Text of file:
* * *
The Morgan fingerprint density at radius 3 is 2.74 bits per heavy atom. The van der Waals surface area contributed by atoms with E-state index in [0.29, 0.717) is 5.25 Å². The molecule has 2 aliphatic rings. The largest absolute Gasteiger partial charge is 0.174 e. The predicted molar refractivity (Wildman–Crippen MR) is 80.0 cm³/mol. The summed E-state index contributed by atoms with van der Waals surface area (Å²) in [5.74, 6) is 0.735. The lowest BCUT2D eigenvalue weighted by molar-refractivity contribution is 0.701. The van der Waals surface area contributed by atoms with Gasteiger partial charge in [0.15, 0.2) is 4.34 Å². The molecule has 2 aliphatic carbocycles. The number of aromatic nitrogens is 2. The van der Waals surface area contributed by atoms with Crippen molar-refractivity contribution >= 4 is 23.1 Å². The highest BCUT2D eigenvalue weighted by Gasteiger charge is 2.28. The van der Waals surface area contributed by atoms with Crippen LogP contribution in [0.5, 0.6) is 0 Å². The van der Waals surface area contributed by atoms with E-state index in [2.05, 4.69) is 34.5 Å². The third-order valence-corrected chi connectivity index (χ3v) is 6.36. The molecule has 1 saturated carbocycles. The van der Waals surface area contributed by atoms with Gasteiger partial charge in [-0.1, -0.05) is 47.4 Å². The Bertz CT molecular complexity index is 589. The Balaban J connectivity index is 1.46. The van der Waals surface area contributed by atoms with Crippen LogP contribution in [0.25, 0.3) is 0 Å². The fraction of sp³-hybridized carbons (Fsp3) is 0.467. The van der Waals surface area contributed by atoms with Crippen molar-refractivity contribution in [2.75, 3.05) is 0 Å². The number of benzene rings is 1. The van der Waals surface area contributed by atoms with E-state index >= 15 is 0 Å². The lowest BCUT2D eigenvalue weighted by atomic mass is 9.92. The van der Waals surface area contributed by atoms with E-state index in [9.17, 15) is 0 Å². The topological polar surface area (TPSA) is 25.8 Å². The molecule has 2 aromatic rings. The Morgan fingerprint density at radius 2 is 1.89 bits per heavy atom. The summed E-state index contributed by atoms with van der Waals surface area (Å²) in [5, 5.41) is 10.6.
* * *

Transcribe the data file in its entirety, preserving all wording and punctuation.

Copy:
The Morgan fingerprint density at radius 3 is 2.74 bits per heavy atom. The van der Waals surface area contributed by atoms with E-state index in [0.29, 0.717) is 5.25 Å². The molecule has 2 aliphatic rings. The largest absolute Gasteiger partial charge is 0.174 e. The predicted molar refractivity (Wildman–Crippen MR) is 80.0 cm³/mol. The summed E-state index contributed by atoms with van der Waals surface area (Å²) in [5.74, 6) is 0.735. The lowest BCUT2D eigenvalue weighted by molar-refractivity contribution is 0.701. The van der Waals surface area contributed by atoms with Gasteiger partial charge in [0.15, 0.2) is 4.34 Å². The molecule has 2 aliphatic carbocycles. The number of aromatic nitrogens is 2. The van der Waals surface area contributed by atoms with Crippen molar-refractivity contribution >= 4 is 23.1 Å². The highest BCUT2D eigenvalue weighted by Gasteiger charge is 2.28. The van der Waals surface area contributed by atoms with Crippen LogP contribution in [0.5, 0.6) is 0 Å². The van der Waals surface area contributed by atoms with E-state index in [2.05, 4.69) is 34.5 Å². The third-order valence-corrected chi connectivity index (χ3v) is 6.36. The molecule has 1 saturated carbocycles. The van der Waals surface area contributed by atoms with Gasteiger partial charge in [-0.1, -0.05) is 47.4 Å². The Bertz CT molecular complexity index is 589. The Balaban J connectivity index is 1.46. The van der Waals surface area contributed by atoms with Crippen LogP contribution in [0.25, 0.3) is 0 Å². The fraction of sp³-hybridized carbons (Fsp3) is 0.467. The van der Waals surface area contributed by atoms with Crippen molar-refractivity contribution in [2.75, 3.05) is 0 Å². The number of benzene rings is 1. The van der Waals surface area contributed by atoms with E-state index >= 15 is 0 Å². The lowest BCUT2D eigenvalue weighted by atomic mass is 9.92. The van der Waals surface area contributed by atoms with E-state index in [9.17, 15) is 0 Å². The topological polar surface area (TPSA) is 25.8 Å². The molecule has 2 aromatic rings. The Morgan fingerprint density at radius 2 is 1.89 bits per heavy atom. The summed E-state index contributed by atoms with van der Waals surface area (Å²) in [5, 5.41) is 10.6.